At first glance this might seem more complicated than necessary, but it enables a series of really innovative features.
Since the barrel doesn’t tilt, there’s no need for a separate guide rod for the return spring. Most semi-automatic handguns of the era used an under-over placement for the return spring that provided the forward pressure to chamber the next round. This increases the height of the handgun, and makes it a little harder to conceal in a pocket or holster.
By placing the recoil spring around the barrel the gun could be much thinner with an extremely low bore axis…an edge over the competition. It’s a definite advantage when it comes to concealed carry.
The second advantage: felt recoil. For a look at why that low bore axis is such a good thing, check out this article. In short, the original Model 51’s lower bore axis reduces felt recoil, making it softer shooting and allowing for quicker follow-up shots.
There’s no doubt that this is a slick design, but the real question is how well it performs on the range.
This Remington Model 51 is chambered in the more powerful (for the time) .380 ACP cartridge instead of the .32 ACP cartridge so many of its pocketable competition used. Again, the recoil is incredibly tame. It feels like you’re shooting a rimfire cartridge than the centerfire .380 ACP.
There’s a tiny bit of take-up in the trigger. After that, the break is crisp and clean. Once cycled, a short reset gets you back in firing condition. Something noteable in this design: there’s a tactile reset. You feel and hear a small “click” when the trigger is back in firing position. That removes all doubt about whether you need to release the trigger any further and discourages “short stroking” (where the shooter will try to pull the trigger again without fully resetting the gun).
Accuracy for this 90-year-old firearm, one that’s seen plenty of use, is surprisingly good. At the standard 15 yards I was grouping my shots in a roughly two inch square, which is combat effective for the majority of threats you’ll encounter in the real world. Pedersen may have been over-selling a little bit when he declared the gun “self aiming” but the original Model 51’s ergonomics make for excellent accuracy.
The Remington Model 51 may have been lost to history but for the efforts of a couple of Remington employees. Remington redesigned the firearm for the modern world and re-released it a couple years ago, with an updated model recently released. A review of that gun will follow soon.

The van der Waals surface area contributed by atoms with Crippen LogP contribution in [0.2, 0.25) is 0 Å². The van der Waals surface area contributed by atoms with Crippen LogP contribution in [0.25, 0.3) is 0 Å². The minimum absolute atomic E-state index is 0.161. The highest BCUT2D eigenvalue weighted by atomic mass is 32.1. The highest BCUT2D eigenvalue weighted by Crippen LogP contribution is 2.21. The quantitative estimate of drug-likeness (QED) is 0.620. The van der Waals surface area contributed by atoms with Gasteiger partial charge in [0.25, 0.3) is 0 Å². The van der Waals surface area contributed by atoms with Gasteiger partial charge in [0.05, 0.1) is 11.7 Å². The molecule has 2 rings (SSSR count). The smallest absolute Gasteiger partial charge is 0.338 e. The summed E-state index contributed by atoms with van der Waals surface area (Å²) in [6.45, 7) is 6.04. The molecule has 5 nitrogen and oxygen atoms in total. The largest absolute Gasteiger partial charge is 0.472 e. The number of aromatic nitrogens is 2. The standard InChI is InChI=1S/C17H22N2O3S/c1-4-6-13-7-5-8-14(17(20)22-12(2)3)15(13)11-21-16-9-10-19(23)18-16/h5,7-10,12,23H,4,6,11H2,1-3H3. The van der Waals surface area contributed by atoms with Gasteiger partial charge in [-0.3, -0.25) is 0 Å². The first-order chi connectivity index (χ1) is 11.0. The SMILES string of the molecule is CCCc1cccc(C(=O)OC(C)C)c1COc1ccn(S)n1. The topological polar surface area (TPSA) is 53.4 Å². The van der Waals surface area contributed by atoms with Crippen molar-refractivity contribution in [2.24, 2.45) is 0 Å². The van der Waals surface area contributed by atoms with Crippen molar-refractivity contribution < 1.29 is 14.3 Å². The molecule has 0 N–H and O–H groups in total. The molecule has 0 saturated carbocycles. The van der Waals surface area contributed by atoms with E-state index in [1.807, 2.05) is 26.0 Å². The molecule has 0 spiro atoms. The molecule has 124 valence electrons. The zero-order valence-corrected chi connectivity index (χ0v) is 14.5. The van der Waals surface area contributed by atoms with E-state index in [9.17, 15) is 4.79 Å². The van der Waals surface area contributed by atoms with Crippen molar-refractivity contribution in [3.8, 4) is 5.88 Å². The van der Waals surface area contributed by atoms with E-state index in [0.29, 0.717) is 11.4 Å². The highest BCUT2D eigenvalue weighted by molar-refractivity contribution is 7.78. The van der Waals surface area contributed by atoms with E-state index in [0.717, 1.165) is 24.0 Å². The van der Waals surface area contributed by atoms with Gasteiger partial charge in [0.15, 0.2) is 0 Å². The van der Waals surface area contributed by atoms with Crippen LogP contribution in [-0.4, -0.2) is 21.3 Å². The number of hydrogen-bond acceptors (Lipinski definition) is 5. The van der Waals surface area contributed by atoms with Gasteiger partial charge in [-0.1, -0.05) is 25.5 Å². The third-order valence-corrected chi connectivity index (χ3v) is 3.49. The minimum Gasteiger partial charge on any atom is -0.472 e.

Specifications: Remington Model 51
Caliber: .380 ACP
Operation: Pedersen Action
Magazine: 7 rounds
Street Price: $500
Ratings (out of five stars):
Fit, Finish, Build Quality * * * *
This particular gun definitely isn’t the best example of a Remington Model 51 out there, but even here the build quality is evident. This gun has been ridden hard and put away wet, but the action is still butter smooth and the trigger is crisp and clean. The machining on the parts keeps everything fitting tightly.
Accuracy * * * *
For a pocket pistol with tiny sights the gun isn’t half bad. Two inches at 15 yards is nothing to sneeze at in the compact handgun world, even among modern firearms.
Function * * * * *
Works every single time. The action is smooth and the recoil is light.
Customize This –
It’s been about 80 years since there has been a need for aftermarket options. You can get some replacement parts but that’s about it.
Overall * * * *
I have a soft spot in my heart for old and interesting guns. The original Model 51 fits both categories. The gun is a work of mechanical art. The inner workings of the handgun are fascinating, and their impact on the size and function of the firearm are definitely beneficial. It’s a shame that direct blowback guns like the Walther PPK swooped in not too long afterward to capture the pocket gun market. I would love to see what this gun could have been in a .45 ACP configuration.